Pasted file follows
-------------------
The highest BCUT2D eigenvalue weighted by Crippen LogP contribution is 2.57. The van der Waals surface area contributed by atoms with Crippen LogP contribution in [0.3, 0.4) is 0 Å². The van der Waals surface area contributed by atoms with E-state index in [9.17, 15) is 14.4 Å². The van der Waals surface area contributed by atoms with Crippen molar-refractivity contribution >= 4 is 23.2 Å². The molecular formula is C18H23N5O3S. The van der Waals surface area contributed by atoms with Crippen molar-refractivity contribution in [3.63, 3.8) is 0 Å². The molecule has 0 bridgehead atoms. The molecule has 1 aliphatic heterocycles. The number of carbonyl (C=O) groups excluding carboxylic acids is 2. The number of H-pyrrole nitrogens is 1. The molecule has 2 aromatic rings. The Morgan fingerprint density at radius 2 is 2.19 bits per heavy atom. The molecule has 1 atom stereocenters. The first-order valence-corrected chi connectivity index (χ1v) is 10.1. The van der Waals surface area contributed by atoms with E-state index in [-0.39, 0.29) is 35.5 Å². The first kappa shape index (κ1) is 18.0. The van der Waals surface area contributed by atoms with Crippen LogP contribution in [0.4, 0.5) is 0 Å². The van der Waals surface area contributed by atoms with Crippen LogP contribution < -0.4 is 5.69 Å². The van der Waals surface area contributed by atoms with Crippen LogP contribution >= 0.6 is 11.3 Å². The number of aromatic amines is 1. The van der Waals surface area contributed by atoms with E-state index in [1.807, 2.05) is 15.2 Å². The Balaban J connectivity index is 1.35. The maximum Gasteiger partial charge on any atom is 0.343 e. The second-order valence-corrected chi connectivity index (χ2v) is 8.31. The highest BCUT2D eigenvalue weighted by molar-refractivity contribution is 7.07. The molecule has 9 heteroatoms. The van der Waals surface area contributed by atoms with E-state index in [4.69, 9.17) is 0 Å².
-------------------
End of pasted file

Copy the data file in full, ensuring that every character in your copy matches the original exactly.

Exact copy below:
The highest BCUT2D eigenvalue weighted by Crippen LogP contribution is 2.57. The van der Waals surface area contributed by atoms with Crippen LogP contribution in [0.3, 0.4) is 0 Å². The van der Waals surface area contributed by atoms with E-state index in [9.17, 15) is 14.4 Å². The van der Waals surface area contributed by atoms with Crippen molar-refractivity contribution >= 4 is 23.2 Å². The molecular formula is C18H23N5O3S. The van der Waals surface area contributed by atoms with Crippen molar-refractivity contribution in [3.63, 3.8) is 0 Å². The molecule has 0 bridgehead atoms. The molecule has 1 aliphatic heterocycles. The number of carbonyl (C=O) groups excluding carboxylic acids is 2. The number of H-pyrrole nitrogens is 1. The molecule has 2 aromatic rings. The Morgan fingerprint density at radius 2 is 2.19 bits per heavy atom. The molecule has 1 atom stereocenters. The first-order valence-corrected chi connectivity index (χ1v) is 10.1. The van der Waals surface area contributed by atoms with E-state index in [-0.39, 0.29) is 35.5 Å². The first kappa shape index (κ1) is 18.0. The van der Waals surface area contributed by atoms with Crippen LogP contribution in [0.4, 0.5) is 0 Å². The van der Waals surface area contributed by atoms with Crippen LogP contribution < -0.4 is 5.69 Å². The van der Waals surface area contributed by atoms with Crippen LogP contribution >= 0.6 is 11.3 Å². The number of aromatic amines is 1. The van der Waals surface area contributed by atoms with E-state index in [1.807, 2.05) is 15.2 Å². The Balaban J connectivity index is 1.35. The maximum Gasteiger partial charge on any atom is 0.343 e. The second-order valence-corrected chi connectivity index (χ2v) is 8.31. The highest BCUT2D eigenvalue weighted by molar-refractivity contribution is 7.07. The molecule has 9 heteroatoms. The van der Waals surface area contributed by atoms with E-state index in [4.69, 9.17) is 0 Å².